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Fleet of electric cars will save carbon

Nine new all-electric vehicles will be hitting the road in Staffordshire as part of the county council’s highways fleet.

The nine Renault Zoes are 100 per cent electric and will be used by highways officers to travel around the county making their inspections.

Because these cars do not use fossil fuels, it is estimated that the county council will save around 75 per cent in fuel costs. The cars are also 40 per cent cleaner than a vehicle that uses petrol or diesel.

Added to this, each car will save around two tonnes of CO2 a year—the equivalent weight of two great white sharks or two of Staffordshire’s carbon bubbles—directly contributing to the county council’s carbon net zero target.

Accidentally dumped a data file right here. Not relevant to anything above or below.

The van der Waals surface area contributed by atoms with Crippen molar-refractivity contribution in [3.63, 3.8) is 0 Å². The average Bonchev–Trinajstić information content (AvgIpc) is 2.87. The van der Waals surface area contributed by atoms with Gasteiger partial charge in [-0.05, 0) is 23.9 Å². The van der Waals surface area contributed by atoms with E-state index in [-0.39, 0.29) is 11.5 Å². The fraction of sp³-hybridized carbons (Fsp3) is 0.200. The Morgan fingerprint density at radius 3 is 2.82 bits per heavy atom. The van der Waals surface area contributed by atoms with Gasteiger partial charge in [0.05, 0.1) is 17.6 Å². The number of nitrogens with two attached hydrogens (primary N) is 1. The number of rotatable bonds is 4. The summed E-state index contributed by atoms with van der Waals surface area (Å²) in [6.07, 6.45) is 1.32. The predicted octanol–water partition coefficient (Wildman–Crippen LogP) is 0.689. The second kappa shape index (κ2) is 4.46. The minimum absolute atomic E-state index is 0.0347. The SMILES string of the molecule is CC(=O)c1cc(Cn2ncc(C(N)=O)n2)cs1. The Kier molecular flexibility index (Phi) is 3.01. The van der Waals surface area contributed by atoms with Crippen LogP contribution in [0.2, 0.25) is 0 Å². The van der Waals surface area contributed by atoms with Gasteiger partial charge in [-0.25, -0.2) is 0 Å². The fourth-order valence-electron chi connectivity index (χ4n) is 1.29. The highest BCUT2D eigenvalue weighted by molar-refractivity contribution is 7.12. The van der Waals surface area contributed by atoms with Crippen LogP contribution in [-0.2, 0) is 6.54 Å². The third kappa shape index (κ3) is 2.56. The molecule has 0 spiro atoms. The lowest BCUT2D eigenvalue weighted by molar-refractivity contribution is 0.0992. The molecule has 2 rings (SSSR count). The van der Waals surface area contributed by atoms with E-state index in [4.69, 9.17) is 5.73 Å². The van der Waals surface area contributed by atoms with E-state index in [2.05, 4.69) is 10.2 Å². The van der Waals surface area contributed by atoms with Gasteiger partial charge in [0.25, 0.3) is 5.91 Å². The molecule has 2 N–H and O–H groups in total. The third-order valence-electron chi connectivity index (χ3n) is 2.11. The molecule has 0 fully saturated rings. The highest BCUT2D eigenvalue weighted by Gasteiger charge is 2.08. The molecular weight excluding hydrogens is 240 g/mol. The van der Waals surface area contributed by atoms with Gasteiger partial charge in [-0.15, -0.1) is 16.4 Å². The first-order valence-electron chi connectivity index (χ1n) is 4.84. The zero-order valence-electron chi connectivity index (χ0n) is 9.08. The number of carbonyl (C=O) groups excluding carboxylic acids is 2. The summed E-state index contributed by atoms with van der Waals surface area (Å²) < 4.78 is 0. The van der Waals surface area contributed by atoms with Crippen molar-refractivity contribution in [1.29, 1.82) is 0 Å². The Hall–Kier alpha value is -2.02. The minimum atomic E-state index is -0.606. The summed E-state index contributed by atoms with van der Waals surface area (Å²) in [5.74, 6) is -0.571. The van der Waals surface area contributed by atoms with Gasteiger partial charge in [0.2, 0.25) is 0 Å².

The vehicles are the latest innovation in Staffordshire’s drive to become carbon net zero by 2050. Others in highways have included using biofuel in the majority of the county council’s gritting fleet, and recycling road materials that would previously end up in landfill.

Staffordshire County Council Cabinet Member for Highways and Transport David Williams said: “A large highways operation like ours must look at options to reduce its carbon footprint, so anything we can do to move to more environmentally-friendly alternatives will have a big impact. We are always looking at ways we can reduce our carbon output in highways, such as using biofuel in our gritters and recycling the materials we use.”

Staffordshire County Council Cabinet Member for Environment, Infrastructure and Climate Change said: “These nine new vehicles will contribute directly to reducing the amount of carbon we generate, as well as saving us money on diesel fuel costs. The cars will also save around 18 tonnes of carbon a year between them, and will make a significant impact on our carbon output as well as helping highways inspectors get out and about across the county.”

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